In the UK Lily Allen joined calls for a crackdown on file-sharing
The European Parliament has approved a major overhaul of telecoms law across Europe.
The package includes a provision for "internet freedom" - the first time it has been referred to in law as fundamental right says the EU.
Member states have until May 24 2011 to include the legislation in their own rules.
It comes amid controversial laws being introduced in France and the UK to cut off persistent illegal downloaders.
Protecting internet access and users' rights was a high priority for MEPs hammering out the Telecoms Package.
Many critics say the eventual compromise solution is too weak and will not prevent disconnections.
Other measures in the telecoms package include an aim to harmonise the way mobile broadband is rolled out across the EU, which would help in the push to achieve 100% broadband coverage in Europe by 2013.
It also seeks to improve co-operation between member states' telecoms regulators and make it easier for incumbent operators to both provide and buy network services.
Perhaps the most scrutinised part of the package is that which relates to file-sharing.
It comes as individual member states introduce tough penalties for those who download content illegally.
France has introduced a "three strikes" policy for those who share illegal content. If letters fail to stop them, illegal file-sharers risk being disconnected.
And the UK's Digital Economy Bill also seeks to impose technical restrictions, including disconnection, on persistent pirates.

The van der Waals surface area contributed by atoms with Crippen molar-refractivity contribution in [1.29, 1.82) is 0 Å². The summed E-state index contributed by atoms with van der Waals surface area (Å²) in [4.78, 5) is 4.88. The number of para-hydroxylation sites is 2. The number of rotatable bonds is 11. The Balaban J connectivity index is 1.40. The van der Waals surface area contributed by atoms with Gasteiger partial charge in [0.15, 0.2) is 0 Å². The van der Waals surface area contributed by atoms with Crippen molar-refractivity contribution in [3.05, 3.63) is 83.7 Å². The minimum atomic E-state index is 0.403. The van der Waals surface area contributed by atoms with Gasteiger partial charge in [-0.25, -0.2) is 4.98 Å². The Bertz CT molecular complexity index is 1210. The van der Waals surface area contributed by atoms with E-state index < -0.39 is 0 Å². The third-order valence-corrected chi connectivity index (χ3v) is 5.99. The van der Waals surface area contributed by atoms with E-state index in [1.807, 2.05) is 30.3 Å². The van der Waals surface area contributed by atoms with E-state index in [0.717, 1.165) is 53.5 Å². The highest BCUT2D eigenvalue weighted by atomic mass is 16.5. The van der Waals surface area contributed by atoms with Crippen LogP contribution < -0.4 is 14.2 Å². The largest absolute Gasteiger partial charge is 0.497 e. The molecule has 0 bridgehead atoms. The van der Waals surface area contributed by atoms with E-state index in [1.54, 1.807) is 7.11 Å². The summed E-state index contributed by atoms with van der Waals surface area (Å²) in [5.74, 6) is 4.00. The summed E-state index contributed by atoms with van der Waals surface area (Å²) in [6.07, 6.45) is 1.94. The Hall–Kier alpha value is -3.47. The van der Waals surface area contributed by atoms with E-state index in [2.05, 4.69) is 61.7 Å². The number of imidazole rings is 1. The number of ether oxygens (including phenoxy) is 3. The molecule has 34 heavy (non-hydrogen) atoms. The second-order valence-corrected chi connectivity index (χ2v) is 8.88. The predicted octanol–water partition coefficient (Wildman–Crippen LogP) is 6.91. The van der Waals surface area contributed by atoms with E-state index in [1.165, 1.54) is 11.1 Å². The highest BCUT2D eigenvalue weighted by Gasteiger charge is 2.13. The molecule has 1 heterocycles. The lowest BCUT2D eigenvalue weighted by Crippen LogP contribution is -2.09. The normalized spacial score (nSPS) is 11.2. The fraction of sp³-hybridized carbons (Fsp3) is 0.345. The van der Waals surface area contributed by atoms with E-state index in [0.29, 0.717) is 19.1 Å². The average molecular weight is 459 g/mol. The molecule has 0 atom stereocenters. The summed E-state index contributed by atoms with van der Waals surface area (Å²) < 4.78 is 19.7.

Earlier this month, MEPs agreed on a compromise solution to protect user's rights which read: "A user's internet access may be restricted, if necessary and proportionate, only after a fair and impartial procedure including the user's right to be heard."
What the fair and impartial procedure will mean in practice is, as yet, unclear.
MEPs also agreed that restrictions on a user's internet access can only be taken "with due respect for the principle of presumption of innocence and the right to privacy".
But an earlier amendment which ruled that any application for cutting off internet access must go through a judge was rejected.
Some critics say the compromise is too weak while some lawyers argue that it could put the UK's newly introduced Digital Economy bill at odds with the Telecoms Package.
Meanwhile protests over the UK bill have grown, with 11,000 signing an e-petition against it while others predicted "civil unrest" as a result of the bill.